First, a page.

And finally -almost- we get to the best part, imho: India.

Morgan Freeman and the Karmapa (courtesy National Geographic, see the trailer here)
Morgan Freeman and the Karmapa (courtesy National Geographic, see the trailer here)

There we are introduced to Hinduism and Buddhism, but the majority of the discussion is around Buddhism and the time Freeman spends with the 17th Karmapa, Ogyen Trinley Dorje. As an instructor in Buddhist Philosophy for the Antioch Education Abroad in India program in 2010 and 2014, I had the pleasure of meeting with the Karmapa each year with students in Bodhgaya.

Born in 1985, he is still a young man and was barely older than our students in 2010. Yet, as Freeman notes in the episode, he is a remarkably humble man, tasked as the recognized reincarnation of the previous Karmapa, with leading millions of followers in their spiritual journeys. The Karmapa also has a great sense of humor, and when Freeman asks if he can ask “a philosophical question” the Karmapa’s face distorts this way and that before replying, “I’ll try.” That question is about the idea of “the end” and the Karmapa quite wisely responds that in a sense every day is an end, but there is no concept in Buddhism of a “final end,” that we live instead in a perpetual cycle in which every ending is a new beginning.

However, as I wrote in this 2012 post, Buddhism does have a story about an end-time:

Buddhism has always held that all phenomena are transitory, including both the teaching of Buddhism as we know it and the world itself. While the Dharma -speaking of the Truth [the Buddha] came to understand – is universal, eternal, and uninfluenced by particular human circumstances, the sāsana, or lineage of teachings handed down for the last 2400+ years, will come to an end.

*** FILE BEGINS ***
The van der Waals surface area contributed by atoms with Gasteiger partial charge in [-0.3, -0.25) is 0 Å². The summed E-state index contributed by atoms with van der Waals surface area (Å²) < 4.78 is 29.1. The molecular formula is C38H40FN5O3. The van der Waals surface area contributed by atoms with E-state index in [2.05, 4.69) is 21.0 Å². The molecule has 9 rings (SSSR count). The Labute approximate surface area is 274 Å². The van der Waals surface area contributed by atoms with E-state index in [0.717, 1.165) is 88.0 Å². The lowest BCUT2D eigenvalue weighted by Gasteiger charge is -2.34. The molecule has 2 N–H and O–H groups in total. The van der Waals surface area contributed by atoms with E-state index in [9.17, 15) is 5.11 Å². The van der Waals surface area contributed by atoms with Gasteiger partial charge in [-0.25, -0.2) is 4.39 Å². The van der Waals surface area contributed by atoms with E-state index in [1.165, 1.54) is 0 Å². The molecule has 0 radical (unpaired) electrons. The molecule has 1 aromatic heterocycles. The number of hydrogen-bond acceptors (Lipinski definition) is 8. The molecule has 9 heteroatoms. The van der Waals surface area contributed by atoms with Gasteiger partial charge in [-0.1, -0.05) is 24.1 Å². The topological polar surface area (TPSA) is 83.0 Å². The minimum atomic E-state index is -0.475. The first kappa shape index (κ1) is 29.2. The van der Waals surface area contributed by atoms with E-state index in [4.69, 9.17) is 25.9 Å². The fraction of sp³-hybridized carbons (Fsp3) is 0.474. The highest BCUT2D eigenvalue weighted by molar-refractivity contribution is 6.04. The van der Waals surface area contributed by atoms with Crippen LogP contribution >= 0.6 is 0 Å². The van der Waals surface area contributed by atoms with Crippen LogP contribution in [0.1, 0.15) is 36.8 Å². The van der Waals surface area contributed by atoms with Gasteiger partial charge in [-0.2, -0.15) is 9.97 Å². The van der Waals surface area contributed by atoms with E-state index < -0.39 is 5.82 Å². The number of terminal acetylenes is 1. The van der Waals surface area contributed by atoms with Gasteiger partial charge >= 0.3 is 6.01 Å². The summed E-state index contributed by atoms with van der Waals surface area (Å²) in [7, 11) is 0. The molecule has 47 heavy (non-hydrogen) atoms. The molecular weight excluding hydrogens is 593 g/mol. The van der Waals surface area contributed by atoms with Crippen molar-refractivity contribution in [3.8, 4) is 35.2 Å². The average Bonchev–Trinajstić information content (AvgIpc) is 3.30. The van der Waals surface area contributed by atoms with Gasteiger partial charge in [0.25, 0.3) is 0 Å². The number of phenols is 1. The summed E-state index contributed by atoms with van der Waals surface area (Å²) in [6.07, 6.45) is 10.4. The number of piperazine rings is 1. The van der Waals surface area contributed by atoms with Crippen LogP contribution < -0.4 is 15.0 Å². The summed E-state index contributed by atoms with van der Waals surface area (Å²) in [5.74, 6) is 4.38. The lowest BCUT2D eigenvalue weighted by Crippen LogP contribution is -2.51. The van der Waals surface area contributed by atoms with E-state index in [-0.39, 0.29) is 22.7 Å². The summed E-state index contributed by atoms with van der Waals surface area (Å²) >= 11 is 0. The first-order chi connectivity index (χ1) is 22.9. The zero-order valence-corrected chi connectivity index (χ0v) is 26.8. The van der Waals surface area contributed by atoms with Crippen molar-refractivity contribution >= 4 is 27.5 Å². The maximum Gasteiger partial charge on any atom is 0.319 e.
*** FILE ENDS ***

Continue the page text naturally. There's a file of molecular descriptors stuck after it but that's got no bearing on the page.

Likewise, Buddhism inherited the cosmology of Proto-Hinduism (Brahmanism), which held that humans today are living in an age of decline. Part of this sense of decline is the belief in growing immorality and warfare. Conversely, the level of emphasis this belief has taken on in Buddhist cultures often reflects a world around them engulfed in war or simply persecution. The belief exists in all schools of Buddhism, though it took on heightened urgency in China. There the idea that the decline would have a phase of “final dharma” (mofa), starting in 552 C.E. was established, and in Japan the same belief, termed mappō was transmitted with the updated start-date of 1052 C.E.

So there is sort of  a vision of apocalypse in Buddhism, and it was taken very seriously in some Buddhist cultures at certain times. The idea seems out of favor now though and, as the Karmapa instructs Freeman, the important thing for many Buddhists is meditation as a process of “personal revelation” or enlightenment.

The final scenes of the show take us to New Orleans where a couple has established their own church in the wake of Hurricane Katrina’s devastation. When one of them tells Freeman that he thanks God for the storm because without it, they wouldn’t have started the church or met the people around them now, Freeman responds with a smile, “you know, that’s very Buddhist.”

The episode airs Sunday; you can see the trailer here and as they say, “check your local listings.”